We are proud to announce Melissa McCue, executive director of Mandy’s Farm in Albuquerque, as this year’s Hero of Health. Mandy’s Farm serves 170 individuals with developmental disabilities each month. In honor of Con Alma’s 20th anniversary this year, we are honoring five additional leaders: Tina Cordova of Albuquerque, Pastor John Graydanus of Shiprock, Guadalupe Lugo of Vado, Shelley Mann-Lev of Albuquerque, and Duane Chili Yazzie of Shiprock.
“Melissa’s nomination stood out to us for her advocacy and direct support of staff who work at Mandy’s Farm as well as her local and national advocacy for caregivers,” said Denise Herrera, Con Alma’s executive director. “Throughout the pandemic, McCue recognized that direct support of individuals with disabilities was more essential than ever, as was ensuring her staff’s needs were met.”
Once the pandemic started, McCue ensured coverage of staff’s healthcare premiums for several months, and provided retention wages for furloughed employees and temporary $4/hour pay raises for essential employees working in the homes of adults who have disabilities. In addition, she advocated for higher wages with funders, community members and the Board of Directors, resulting in permanent wage increases for staff.
“She has advocated tirelessly to highlight the role of caregivers in our community, and how essential their contributions are,” wrote Jessie Calero, director of development at Mandy’s Farm, who nominated Melissa. “She continues to emphasize the need to advocate with Federal and State Medicaid to increase provider rates to support increased wages for our staff, as well as fundraise to fill those wage gaps.”
McCue believes bringing awareness to the value of direct support professionals is essential in her role as executive director for almost 10 years.
“We must continue to work for a living and thriving wage, an equitable career pathway and recognition of the work of our valued direct support professionals in our New Mexican communities,” McCue said. “They provide an essential lifeline to the health and safety and meaningful community engagement to individuals with disabilities.”
Con Alma will donate $1,000 to Mandy’s Farm on McCue’s behalf as well as $100 each to nonprofits that Cordova, Greydanus, Lugo, Mann-Lev and Yazzie choose.
“We had a record number of nominations this year and recognize the additional burden the global pandemic has had on community leaders. On our 20th anniversary, the selection committee is excited to honor more individuals who give of their time and energy to make a difference in New Mexico,” Herrera said.
Cordova, co-founder of the Tularosa Basin Downwinders Consortium, volunteers her time to advocate for the federal government to recognize and provide restitution to New Mexicans who have suffered negative health effects due to radiation exposure from the first atomic bomb test in south central New Mexico. Restitution and health-care coverage could lift people out of poverty.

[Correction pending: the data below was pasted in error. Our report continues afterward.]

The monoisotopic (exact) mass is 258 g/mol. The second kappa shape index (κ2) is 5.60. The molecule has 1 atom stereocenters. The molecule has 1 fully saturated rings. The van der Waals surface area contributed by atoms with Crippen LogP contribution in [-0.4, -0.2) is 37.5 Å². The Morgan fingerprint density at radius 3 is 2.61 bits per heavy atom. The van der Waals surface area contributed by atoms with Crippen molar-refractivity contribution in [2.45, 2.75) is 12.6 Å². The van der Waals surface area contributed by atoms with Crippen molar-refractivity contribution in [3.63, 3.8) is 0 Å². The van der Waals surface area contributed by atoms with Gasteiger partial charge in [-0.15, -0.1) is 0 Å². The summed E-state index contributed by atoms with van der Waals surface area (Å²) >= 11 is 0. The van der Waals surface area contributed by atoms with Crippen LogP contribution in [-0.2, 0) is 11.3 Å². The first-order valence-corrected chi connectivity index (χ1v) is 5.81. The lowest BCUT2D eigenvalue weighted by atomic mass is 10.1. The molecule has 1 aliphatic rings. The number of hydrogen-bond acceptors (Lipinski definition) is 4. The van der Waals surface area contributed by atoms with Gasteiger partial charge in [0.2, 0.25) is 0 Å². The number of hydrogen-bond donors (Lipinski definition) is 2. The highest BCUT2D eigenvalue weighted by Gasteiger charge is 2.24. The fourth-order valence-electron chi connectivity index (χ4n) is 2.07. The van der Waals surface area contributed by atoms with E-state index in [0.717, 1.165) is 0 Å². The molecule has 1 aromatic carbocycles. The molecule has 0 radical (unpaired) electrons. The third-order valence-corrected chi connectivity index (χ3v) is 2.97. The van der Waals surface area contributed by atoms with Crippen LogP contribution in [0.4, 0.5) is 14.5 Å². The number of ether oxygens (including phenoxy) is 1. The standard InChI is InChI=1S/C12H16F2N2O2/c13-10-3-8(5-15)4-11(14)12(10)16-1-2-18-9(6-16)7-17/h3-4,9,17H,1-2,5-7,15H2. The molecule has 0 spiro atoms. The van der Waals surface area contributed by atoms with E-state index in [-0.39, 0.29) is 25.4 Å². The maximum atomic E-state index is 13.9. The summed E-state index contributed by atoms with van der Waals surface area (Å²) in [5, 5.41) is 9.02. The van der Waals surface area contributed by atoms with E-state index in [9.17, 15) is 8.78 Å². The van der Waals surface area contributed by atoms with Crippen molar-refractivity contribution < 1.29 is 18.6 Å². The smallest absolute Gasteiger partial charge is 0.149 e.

Greydanus, a pastor in Shiprock, expanded his partnerships with the local grocery store and food bank during the pandemic to increase outreach to isolated families who needed food. Also, he contributes his homegrown produce to address food insecurity through farm-to-school initiatives and by feeding the homeless.
Lugo, a promotora at La Mesilla Food Center, juggles multiple community projects involving nutritional health, farmworker rights and environmental health to improve the wellbeing and quality of life for people who are disenfranchised in southern New Mexico. She is a volunteer and an advocate for Latino people.
Mann-Lev, president of New Mexico Public Health Association, is an important contributor to systems change toward health equity and racial justice in New Mexico as she advocates for equity in vaccine distribution, collaborates with organizations to support state policy changes, empowers diverse Board members, and improves public health systems through workforce development projects.
Yazzie, president of the Shiprock Chapter of the Navajo Nation, is a lifetime advocate for justice and equality for indigenous people with issues involving education, environmental and economic justice, and sacred site and cultural resource protection. Among his many contributions, he spearheaded efforts to engage young people and elders in a community farm as a way to transfer cultural knowledge and support the health of indigenous people.